Upgrading MySQL at Shopify

In early September 2021, we retired our last Shopify database virtual machine (VM) that was running Percona Server 5.7.21, marking the complete cutover to 5.7.32. In this post, I’ll share how the Database Platform team performed the most recent MySQL upgrade at Shopify. I’ll talk about some of the roadblocks we encountered during rollback testing, the internal tooling that we built out to aid upgrading and scaling our fleet in general, and our guidelines for approaching upgrades going forward, which we hope will be useful for the rest of the community.

Why Upgrade and Why Now?

We were particularly interested in upgrading due to the replication improvements that would preserve replication parallelism in a multi-tier replication hierarchy via transaction writesets. However, in a general sense, upgrading our version of MySQL was on our minds for a while and the reasons have become more important over time as we’ve grown:

  • We’ve transferred more load to our replicas over time, and without replication improvements, high load could cause replication lag and a poor merchant and buyer experience.
  • Due to our increasing global footprint, to maintain efficiency, our replication topology can be up to four “hops” deep, which increases the importance of our replication performance.
  • Without replication improvements, in times of high load such as Black Friday/Cyber Monday (BFCM) and flash sales, there’s a greater likelihood of replication lag that in turn heightens the risk to merchants’ data availability in the event of a writer failure.
  • It’s industry best practice to stay current with all software dependencies to receive security and stability patches.
  • We expect to eventually upgrade to MySQL 8.0. Building the upgrade tooling required for this minor upgrade helps us prepare for that.

To the last point, one thing we definitely wanted to achieve as a part of this upgrade was—to put it in the words of my colleague Akshay—“Make MySQL upgrades at Shopify a checklist of tasks going forward, as opposed to a full-fledged project.” Ideally, by the end of the project, we have documentation with steps for how to perform an upgrade that can be followed by anyone on the Database Platform team that takes on the order of weeks, rather than months, to complete.

Database Infrastructure at Shopify


Shopify's Core database infrastructure is horizontally sharded by shop, spread across hundreds of shards, each consisting of a writer and five or more replicas. These shards are run on Google Compute Engine Virtual Machines (VM) and run the Percona Server fork of MySQL. Our backup system makes use of Google Cloud’s persistent disk snapshots. While we’re running the upstream versions of Percona Server, we maintain an internal fork and build pipeline that allows us to patch it as necessary.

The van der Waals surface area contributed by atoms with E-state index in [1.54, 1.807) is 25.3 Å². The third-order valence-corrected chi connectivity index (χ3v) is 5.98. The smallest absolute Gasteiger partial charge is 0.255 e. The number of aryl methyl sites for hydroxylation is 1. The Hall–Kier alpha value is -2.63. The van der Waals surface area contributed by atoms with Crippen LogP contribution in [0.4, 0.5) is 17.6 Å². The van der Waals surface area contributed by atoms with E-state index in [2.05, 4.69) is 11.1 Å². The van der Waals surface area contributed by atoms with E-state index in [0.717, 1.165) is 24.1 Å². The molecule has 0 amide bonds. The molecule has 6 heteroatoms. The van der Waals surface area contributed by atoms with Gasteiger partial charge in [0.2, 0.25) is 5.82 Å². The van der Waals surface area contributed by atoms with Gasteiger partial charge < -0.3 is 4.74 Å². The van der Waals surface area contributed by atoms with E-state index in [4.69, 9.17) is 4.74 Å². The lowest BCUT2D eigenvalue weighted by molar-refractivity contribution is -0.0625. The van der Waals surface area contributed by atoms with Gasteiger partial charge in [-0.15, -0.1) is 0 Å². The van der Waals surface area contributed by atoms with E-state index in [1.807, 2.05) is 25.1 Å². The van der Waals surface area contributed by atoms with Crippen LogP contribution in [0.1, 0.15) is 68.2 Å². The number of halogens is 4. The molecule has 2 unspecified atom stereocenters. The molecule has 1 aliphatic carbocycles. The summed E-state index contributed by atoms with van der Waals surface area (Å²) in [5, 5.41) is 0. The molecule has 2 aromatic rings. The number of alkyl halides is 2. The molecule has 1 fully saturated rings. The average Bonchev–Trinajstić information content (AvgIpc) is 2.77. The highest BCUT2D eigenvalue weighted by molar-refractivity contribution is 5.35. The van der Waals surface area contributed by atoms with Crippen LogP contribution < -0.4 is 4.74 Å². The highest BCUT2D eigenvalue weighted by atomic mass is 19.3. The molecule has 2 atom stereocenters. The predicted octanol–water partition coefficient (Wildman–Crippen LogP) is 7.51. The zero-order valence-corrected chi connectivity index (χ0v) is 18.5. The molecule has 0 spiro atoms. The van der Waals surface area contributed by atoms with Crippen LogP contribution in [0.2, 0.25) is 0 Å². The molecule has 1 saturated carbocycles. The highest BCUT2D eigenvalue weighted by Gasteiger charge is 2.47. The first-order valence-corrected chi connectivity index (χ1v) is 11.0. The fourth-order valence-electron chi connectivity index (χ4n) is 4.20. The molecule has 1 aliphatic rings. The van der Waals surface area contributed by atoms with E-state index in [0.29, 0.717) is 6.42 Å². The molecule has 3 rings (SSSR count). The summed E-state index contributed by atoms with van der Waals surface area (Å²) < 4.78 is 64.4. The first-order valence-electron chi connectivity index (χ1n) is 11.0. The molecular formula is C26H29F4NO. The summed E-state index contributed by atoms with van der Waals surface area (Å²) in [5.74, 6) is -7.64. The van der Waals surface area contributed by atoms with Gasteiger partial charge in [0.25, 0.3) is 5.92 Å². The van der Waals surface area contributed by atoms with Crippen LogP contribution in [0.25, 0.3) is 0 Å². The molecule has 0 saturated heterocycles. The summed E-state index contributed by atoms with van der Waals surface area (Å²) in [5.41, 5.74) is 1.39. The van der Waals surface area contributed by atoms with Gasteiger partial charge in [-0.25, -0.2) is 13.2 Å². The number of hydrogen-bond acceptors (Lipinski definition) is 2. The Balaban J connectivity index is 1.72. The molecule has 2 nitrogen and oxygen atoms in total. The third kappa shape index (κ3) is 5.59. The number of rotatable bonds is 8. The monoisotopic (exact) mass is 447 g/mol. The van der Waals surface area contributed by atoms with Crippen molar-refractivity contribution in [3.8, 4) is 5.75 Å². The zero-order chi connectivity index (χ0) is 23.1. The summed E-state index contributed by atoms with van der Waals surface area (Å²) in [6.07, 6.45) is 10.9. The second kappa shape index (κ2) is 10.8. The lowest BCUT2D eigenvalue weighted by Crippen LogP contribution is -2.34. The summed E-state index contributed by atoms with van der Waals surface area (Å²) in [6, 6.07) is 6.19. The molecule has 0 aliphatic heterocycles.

Without automation, there’s a non-trivial amount of toil involved in just the day-to-day operation of our VM fleet due to its sheer size. VMs can go down for many reasons, including failed GCP live migrations, zone outages, or just run-of-the-mill VM failures. Mason was developed to respond to VMs going down by spinning up a VM to replace it—a task far more suited to a robot rather than a human, especially in the middle of the night.

Mason was developed as a self-healing service for our VM-based databases that was borne out of a Shopify Hack Days project in late 2019.

Healing Isn’t All That’s Needed

Shopify’s query workload can differ vastly from shard to shard, which necessitates maintenance of vastly different configurations. Our minimal configuration is six instances: three instances in Google Cloud’s us-east1 region and three instances in us-central1. However, each shard’s configuration can differ in other ways:

  • There may be additional replicas to accommodate higher read workloads or to provide replicas in other locations globally.
  • The VMs for the replicas may have a different number of cores or memory to accommodate differing workloads.

With all of this in mind, you can probably imagine how it would be desirable to have automation built around maintaining these differences—without it, a good chunk of the manual toil involved in on-call tasks would be simply provisioning VMs, which isn’t an enviable set of responsibilities.

Using Mason to Upgrade MySQL

Upgrades at our scale are extremely high effort as the current count of our VM fleet numbers in the thousands. We decided that building additional functionality onto Mason would be the way forward to automate our MySQL upgrade, and called it the Declarative Database Topologies project. Where Mason was previously used as a solely reactive tool that only maintained a hardcoded default configuration, we envisioned its next iteration as a proactive toolone that allows us to define a per-shard topology and do the provisioning work that reconciles its current state to a desired state. Doing this would allow us to automate provisioning of upgraded VMs, thus removing much of the toil involved in upgrading a large fleet, and automate scale-up provisioning for events such as BFCM or other high-traffic occurrences.

The Project Plan

We had approximately eight months before BFCM preparations would begin to achieve the following:

  • pick a new version of MySQL.